“Coal fired power stations .. will not respond the way as pumped hydro does, as batteries do, or demand response measures. It doesn’t suit the ever increasing dynamic market that we are moving into.”
It has already been made clear that Liddell is not only dirty, it is unreliable. AGL says so itself. It lost more than half of its capacity in last summer’s heatwave, just as the two biggest gas plants in the state also tripped, victims of heat-related problems.
Yet another report has been released by the Australian Energy Regulator that focuses on the failures of coal and gas generators in the heat, this time in Queensland on February 12, when five different “baseload” coal and gas generators shed a total of 790MW of capacity owing to heat-related technical issues and just as the state’s temperatures soared and demand hit record highs. And Queensland’s is a relatively young fleet.
As AEMO has made clear, ageing coal-fired generators do not meet the definition of a reliable, dispatchable source that it needs to call upon at these critical moments. Having a “baseload” coal generator capable of trundling through the night is next to useless if AEMO cannot call upon it at the critical peaks.
Leitch’s analysis says that not only are the coal-fired power stations unreliable, they are also costly – the fuel cost alone for Liddell and other plants suggests generation costs of at least $65/MWh. That is not cheap electricity.
Turnbull’s attempts to minimise the amount of large-scale wind and solar to please the Coalition’s dominant conservative faction is in contrast to the AEMO modelling, which shows that the risk of load shedding can be minimised under a modelled penetration of 45 per cent renewable energy.
Finkel’s proposal was already considered to be a watered down version of what was needed to address the climate issue, and was designed to be “political acceptable”.
Any serious attempts to meet the Paris target of keeping average global warming well below 2°C – and not just Australia’s initial downpayment – would result in a renewables share as high as 70 per cent.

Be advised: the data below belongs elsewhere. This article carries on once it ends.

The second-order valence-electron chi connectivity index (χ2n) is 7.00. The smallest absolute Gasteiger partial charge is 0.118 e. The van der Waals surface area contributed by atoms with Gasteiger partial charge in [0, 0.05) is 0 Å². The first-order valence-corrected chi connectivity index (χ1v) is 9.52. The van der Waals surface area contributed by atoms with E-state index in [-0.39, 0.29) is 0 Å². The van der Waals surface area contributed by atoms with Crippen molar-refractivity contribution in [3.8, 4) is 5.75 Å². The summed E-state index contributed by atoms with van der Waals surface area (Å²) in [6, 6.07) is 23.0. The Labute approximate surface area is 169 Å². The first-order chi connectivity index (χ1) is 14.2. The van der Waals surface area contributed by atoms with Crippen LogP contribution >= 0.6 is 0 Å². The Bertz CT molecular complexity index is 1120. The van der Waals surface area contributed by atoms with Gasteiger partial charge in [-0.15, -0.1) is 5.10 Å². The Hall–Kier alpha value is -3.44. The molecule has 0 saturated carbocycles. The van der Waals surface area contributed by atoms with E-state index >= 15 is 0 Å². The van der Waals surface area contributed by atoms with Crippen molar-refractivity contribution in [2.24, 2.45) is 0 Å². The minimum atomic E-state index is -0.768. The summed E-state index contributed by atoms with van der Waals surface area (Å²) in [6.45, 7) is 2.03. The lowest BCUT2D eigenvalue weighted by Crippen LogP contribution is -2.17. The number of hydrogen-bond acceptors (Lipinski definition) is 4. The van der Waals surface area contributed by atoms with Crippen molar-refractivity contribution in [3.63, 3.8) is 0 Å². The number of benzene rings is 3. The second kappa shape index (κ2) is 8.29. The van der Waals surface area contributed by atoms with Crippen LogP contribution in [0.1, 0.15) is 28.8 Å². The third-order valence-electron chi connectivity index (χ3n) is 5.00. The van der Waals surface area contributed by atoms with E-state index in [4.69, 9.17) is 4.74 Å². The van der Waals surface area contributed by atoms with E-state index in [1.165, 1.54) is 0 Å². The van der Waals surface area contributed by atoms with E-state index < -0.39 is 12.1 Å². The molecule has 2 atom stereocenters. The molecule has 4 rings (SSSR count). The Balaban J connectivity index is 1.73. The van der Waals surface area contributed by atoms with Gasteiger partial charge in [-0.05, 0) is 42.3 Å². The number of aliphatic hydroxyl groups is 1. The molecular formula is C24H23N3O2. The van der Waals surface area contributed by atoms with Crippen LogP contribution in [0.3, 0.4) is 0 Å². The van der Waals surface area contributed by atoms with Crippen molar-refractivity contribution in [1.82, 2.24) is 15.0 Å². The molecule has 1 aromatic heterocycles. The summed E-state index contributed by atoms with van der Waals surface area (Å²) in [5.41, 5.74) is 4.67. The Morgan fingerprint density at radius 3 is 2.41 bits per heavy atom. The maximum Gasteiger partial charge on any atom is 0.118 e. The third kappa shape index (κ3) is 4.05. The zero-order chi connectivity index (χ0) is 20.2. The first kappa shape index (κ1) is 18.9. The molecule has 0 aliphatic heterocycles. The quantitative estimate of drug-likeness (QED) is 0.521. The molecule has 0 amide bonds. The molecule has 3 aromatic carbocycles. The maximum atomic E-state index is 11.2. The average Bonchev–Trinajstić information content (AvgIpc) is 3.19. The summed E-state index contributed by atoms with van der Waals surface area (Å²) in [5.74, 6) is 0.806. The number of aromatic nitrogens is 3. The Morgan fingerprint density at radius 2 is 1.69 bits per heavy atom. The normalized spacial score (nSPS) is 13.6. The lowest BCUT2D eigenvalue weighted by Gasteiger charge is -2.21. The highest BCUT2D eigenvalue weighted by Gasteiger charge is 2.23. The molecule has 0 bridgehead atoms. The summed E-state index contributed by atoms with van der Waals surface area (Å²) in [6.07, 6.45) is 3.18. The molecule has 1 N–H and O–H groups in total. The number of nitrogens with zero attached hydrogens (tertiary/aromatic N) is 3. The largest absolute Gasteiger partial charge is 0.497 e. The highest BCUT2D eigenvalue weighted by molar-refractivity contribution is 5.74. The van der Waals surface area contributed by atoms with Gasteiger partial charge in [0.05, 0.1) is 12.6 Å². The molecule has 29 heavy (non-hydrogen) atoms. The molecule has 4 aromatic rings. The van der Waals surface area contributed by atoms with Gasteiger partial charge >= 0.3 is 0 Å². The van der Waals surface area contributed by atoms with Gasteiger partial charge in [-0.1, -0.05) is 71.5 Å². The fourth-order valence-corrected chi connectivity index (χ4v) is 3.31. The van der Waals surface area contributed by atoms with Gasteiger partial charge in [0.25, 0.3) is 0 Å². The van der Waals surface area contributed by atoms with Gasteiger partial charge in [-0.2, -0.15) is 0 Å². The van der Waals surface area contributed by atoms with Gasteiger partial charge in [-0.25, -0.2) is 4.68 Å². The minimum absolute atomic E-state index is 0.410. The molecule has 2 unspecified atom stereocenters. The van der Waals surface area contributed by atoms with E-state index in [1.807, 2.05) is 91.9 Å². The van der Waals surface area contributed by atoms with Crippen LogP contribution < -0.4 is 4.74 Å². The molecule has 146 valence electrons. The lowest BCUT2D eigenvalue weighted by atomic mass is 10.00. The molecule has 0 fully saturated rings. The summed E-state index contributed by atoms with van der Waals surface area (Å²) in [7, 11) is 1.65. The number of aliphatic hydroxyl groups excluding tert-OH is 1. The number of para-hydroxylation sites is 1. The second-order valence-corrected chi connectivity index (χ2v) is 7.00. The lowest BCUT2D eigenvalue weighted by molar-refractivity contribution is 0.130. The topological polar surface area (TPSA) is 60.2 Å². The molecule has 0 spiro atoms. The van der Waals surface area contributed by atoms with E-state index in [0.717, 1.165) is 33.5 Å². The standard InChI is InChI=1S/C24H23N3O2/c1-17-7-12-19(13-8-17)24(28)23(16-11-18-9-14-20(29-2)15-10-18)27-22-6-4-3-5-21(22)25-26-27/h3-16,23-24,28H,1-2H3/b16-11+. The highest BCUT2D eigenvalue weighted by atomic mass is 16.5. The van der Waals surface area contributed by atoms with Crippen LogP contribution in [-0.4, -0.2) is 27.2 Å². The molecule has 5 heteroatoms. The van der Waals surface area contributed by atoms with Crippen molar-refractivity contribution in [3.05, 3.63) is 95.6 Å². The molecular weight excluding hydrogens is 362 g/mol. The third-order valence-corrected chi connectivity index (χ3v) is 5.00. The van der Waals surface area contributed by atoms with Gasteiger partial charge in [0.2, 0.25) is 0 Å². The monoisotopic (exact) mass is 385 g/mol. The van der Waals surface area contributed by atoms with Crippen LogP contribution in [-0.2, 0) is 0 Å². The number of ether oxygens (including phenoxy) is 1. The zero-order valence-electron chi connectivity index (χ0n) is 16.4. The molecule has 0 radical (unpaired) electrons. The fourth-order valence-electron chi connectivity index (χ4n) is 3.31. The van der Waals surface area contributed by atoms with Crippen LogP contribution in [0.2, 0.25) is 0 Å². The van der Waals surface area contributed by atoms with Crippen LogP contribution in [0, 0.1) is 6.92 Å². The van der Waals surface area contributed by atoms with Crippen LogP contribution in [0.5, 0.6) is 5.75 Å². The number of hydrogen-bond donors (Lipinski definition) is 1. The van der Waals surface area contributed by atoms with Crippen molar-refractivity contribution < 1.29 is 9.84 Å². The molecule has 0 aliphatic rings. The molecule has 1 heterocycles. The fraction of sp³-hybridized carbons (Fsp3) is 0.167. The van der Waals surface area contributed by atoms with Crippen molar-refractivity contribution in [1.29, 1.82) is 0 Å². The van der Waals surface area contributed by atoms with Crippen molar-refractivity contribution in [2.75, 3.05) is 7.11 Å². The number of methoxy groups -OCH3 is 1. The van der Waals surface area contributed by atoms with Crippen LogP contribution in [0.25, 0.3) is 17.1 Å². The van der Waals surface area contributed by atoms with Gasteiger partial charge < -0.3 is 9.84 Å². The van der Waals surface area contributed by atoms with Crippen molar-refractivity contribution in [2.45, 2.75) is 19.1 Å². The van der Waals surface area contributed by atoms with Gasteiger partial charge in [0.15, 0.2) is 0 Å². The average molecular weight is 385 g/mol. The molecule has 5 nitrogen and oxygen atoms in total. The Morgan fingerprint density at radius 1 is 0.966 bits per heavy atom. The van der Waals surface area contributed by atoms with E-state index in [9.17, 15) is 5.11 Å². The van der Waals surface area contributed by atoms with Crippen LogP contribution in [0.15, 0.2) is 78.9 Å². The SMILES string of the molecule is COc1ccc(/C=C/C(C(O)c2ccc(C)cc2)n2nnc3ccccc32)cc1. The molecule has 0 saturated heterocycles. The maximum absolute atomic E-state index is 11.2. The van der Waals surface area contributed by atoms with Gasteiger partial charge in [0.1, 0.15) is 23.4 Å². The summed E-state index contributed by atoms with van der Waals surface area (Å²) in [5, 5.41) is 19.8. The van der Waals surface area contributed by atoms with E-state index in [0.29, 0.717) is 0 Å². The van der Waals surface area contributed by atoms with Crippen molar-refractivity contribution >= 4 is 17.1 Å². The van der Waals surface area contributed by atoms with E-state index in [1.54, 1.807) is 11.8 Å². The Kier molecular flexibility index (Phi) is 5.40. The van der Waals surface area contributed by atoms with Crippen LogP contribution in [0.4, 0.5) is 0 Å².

But despite the declarations of the likes of Transgrid that even 100 per cent renewables is both feasible and affordable, the Coalition has apparently decided to erect policy road-blocks that would stop even the modest target being reached.
The irony is that Turnbull’s efforts to appease the conservatives means that Abbott appears to be having more impact from the back-bench than he did in government.
He succeeded in bringing investment in large-scale renewable energy to a halt for three years – one of the reasons why the lost capacity from Hazelwood closure is yet to be replaced – but the current boom in wind and solar is the result of his failure to kill the RET altogether, as he had wished.
As the build-out of wind and solar nears the level needed to meet the RET of 33,000GWh by 2020, any future investment in large-scale wind and solar will rely on other longer term policy measures, state-based targets like Victoria’s and Queensland (if it survives next year’s elections) and corporate demand.
Or, it could be promoted by a change in market rules, which currently favour the incumbents because they reward generators with low up front costs and high running costs, like the gas generators that currently set the market prices.
Efforts to change those market rules and encourage new technologies like battery storage have been delayed until mid 2021 at the earliest, and other rules that would encourage demand management, one of the favoured mechanisms of Zibelman to manage the grid, are also yet to be put into place.
The Clean Energy Council added its voice to the debate, saying that the solutions for Liddell are “here now and commercially feasible” and can minimise costs to consumers.
“Investors have made it clear that the future lies in these clean energy solutions rather than outdated and high-emissions coal-fired power which is becoming increasingly unreliable and expensive to operate,” CEC boss Kane Thornton said in a statement.
“International and local investors are currently committing more than $8 billion to Australia’s clean energy sector this year alone as a result of the bipartisan support for the 2020 Renewable Energy Target.
“But with no long-term policy in place beyond 2020, investors are becoming nervous and this uncertainty will stifle the advances Australia needs to create a clean, affordable energy system. The blame for Australia’s high-cost energy system lies in decades of policy uncertainty, not the introduction of low-emissions technology.”